The first francs to circulate in Madagascar were French francs. These were supplemented during the First World War by emergency issues, including issues of postage stamps fixed to pieces of card in denominations of 0.05 up to 2 francs.
Banque de Madagascar is created on July 1, 1925, by the French government. The currency was issued by the government-owned Banque de Madagascar and was pegged at par to the French franc. Only banknotes were issued with French coins continuing to circulate. When the Comoro Islands became a separate French territory, the name of the issuing bank was changed to Banque de Madagascar et des Comores. The Madagascar-Comores CFA franc (XMCF) replaced the franc of Madagascar on December 26, 1945, with the creation of the other CFA francs. The CFA franc was worth 1.7 French francs until 1948 when a devaluation of the French currency increased the rate to 1 CFA franc = 2 French francs. When the new French franc was introduced in 1960, the rate became 1 CFA franc = 0.02 French francs.
After independence from France, the privilege to issue bank notes was transferred to the Institut d'Émission Malgache on December 31, 1961. The CFA franc was replaced by the Malagasy franc on July 1, 1963. It was pegged to the French franc with the same value as the CFA franc (1 FRF = 50 MGF), guaranteed by the French treasury. Denominations were given both in francs and ariary, with 5 francs = 1 ariary. Madagascar left the CFA franc zone in 1972 and the Malagasy franc was declared inconvertible. Banknotes were issued by the Institut d'Émission Malgache until 1974 when the Banque Centrale de Madagascar (Central Bank of Madagascar) took over that function.
The peg to the French franc was kept until 1982, when a series of devaluations began. Finally, the franc was floated freely in May 1994. On June 1, 1995, the exchange rate had dropped to 1 FRF = 777 MGF. On January 1, 2005, it was replaced by the ariary at a rate of 5 francs to the ariary. By then, the exchange rate was 1 FRF = 1758 MGF (with the FRF value converted from the Euro).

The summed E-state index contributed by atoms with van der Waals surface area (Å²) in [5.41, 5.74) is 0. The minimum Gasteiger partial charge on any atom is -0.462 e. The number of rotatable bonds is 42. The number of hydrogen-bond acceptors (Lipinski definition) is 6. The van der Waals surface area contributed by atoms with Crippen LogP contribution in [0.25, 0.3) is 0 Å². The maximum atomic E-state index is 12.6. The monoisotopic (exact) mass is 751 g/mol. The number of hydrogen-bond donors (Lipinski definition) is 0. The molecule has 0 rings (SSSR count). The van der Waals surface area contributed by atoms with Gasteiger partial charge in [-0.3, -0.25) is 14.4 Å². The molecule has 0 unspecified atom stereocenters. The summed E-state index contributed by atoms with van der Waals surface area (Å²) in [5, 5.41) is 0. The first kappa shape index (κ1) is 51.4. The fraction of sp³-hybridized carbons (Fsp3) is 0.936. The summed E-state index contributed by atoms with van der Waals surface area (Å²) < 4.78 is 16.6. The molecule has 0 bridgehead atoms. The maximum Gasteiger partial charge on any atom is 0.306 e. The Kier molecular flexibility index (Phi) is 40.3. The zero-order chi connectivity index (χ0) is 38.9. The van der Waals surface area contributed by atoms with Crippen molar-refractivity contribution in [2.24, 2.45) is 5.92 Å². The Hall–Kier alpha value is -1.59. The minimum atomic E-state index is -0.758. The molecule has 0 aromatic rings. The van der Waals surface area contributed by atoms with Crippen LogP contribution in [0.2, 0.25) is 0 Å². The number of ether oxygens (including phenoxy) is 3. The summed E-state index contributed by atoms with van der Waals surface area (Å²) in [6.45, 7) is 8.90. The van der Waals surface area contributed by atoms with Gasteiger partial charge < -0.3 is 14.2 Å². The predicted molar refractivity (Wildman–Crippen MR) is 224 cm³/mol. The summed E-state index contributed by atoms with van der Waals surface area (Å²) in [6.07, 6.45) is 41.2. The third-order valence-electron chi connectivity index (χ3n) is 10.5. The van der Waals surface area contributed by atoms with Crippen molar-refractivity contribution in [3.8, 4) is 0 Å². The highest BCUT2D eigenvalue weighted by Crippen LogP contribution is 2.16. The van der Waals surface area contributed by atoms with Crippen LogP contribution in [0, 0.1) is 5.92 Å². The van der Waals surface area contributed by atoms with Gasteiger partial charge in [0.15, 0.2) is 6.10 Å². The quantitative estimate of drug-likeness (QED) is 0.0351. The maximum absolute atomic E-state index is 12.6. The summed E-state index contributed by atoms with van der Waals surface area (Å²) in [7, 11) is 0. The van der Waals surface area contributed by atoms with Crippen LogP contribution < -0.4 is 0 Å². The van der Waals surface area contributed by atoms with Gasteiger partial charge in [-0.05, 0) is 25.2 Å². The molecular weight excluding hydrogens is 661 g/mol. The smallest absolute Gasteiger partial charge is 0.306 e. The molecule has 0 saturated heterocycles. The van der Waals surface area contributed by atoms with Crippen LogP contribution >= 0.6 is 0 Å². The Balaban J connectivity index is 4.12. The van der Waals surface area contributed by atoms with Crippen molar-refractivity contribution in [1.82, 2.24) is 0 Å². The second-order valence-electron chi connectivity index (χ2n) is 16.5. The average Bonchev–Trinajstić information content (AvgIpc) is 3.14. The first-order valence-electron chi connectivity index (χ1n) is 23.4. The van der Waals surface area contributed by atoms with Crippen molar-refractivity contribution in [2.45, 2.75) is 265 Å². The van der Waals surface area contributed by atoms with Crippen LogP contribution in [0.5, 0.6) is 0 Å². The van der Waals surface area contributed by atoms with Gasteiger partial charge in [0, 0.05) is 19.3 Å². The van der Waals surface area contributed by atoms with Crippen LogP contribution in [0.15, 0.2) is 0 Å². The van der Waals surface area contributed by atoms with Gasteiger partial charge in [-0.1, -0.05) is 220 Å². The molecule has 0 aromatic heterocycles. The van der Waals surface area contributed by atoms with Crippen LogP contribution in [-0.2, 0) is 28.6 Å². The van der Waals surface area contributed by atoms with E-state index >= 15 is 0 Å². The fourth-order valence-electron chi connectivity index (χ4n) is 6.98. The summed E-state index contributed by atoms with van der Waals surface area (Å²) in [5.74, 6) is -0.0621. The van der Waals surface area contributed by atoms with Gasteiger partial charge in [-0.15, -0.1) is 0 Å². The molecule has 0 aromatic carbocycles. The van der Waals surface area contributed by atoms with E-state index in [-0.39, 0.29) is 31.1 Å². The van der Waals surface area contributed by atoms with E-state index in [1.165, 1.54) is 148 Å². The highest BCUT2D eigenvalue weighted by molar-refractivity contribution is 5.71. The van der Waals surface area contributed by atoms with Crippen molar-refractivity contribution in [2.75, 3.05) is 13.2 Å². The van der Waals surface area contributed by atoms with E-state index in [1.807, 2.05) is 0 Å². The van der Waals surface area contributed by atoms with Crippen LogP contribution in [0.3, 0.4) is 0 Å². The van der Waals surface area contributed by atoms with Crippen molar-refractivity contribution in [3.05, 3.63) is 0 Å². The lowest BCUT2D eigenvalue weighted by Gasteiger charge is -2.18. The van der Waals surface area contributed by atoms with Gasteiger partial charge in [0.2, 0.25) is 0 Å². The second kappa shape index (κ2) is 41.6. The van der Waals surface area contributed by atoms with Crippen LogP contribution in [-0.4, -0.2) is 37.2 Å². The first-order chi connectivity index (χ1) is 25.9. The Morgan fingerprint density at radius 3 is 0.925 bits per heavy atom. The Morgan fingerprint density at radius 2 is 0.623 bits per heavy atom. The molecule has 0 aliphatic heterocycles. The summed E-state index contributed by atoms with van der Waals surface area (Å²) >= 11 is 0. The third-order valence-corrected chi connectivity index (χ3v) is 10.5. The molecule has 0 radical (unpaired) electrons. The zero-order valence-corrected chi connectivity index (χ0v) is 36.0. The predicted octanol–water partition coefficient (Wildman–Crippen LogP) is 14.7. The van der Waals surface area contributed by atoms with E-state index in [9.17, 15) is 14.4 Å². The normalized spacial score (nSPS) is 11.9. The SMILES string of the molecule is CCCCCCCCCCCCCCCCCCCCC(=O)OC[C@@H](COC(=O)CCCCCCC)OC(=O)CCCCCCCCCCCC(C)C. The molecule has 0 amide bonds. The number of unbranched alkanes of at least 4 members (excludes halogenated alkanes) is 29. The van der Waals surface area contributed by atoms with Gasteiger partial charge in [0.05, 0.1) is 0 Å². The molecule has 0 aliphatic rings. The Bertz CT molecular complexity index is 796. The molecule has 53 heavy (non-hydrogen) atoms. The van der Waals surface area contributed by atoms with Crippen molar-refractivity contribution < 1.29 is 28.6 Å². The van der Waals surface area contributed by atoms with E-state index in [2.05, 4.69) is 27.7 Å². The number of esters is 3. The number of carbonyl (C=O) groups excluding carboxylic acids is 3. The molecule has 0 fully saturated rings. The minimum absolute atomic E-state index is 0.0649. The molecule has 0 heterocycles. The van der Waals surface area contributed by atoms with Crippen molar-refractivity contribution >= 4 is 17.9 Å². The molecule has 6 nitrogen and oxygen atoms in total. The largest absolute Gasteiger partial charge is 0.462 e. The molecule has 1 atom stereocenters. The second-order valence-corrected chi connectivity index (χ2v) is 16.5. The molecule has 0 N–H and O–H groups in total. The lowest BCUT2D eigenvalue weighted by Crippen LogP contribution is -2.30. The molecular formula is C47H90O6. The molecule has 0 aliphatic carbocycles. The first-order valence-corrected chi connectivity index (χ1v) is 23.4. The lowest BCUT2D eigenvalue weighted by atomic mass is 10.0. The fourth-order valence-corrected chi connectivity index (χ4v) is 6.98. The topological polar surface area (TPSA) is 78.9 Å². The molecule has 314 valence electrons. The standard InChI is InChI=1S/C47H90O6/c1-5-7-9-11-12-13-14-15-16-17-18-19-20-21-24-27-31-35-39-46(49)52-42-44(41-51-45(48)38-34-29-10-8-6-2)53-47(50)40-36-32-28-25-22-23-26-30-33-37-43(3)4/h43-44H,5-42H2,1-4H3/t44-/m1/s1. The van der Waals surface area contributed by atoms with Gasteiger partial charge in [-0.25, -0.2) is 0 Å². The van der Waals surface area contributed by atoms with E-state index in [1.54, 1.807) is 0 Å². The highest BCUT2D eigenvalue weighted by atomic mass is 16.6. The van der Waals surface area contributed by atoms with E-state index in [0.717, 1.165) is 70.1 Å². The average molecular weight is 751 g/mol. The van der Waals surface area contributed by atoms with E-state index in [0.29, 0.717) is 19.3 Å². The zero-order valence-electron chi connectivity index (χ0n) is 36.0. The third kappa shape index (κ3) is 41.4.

The first Malagasy coins were issued in 1943 by the Free French. These were bronze 50 centime and 1 franc coins bearing the Cross of Lorraine symbol. In 1948, aluminum 1 and 2 franc coins were introduced, followed by aluminum 5 francs and aluminum bronze 10 and 20 francs in 1953.
From 1965, coins were issued denominated in both francs and ariary.
Following emergency issues between 1914 and 1917 related to the availability of 5, 10 and 20 franc notes, distinct Malagasy notes were introduced in 1925 in denominations of 5, 10, 20, 50, 100 and 1000 francs. The lower three denominations were replaced by coins in the 1940s and 50s, with 5000 franc notes introduced in 1950.
From 1961, banknotes were issued denominated in both francs and ariary. Following France’s switch to the euro, Madagascar decided it was time to phase out the franc as well. While still denominated in both ariary and francs, on notes issued since 31 July 2003, the former is emphasized with larger fonts and predominant placement. Beginning in 2007, new notes no longer contain references to the franc as a currency, and are instead denominated solely in ariary, which replaced the franc as the official currency of Madagascar on 1 January 2005, at a rate of 5 francs per ariary.
- Linzmayer, Owen (2012). "Madagascar". The Banknote Book. San Francisco, CA: www.BanknoteNews.com.
- Central Bank of Madagascar web site
- History of Malagasy currencies
- (French) Les Monnaies à Madagascar (PDF)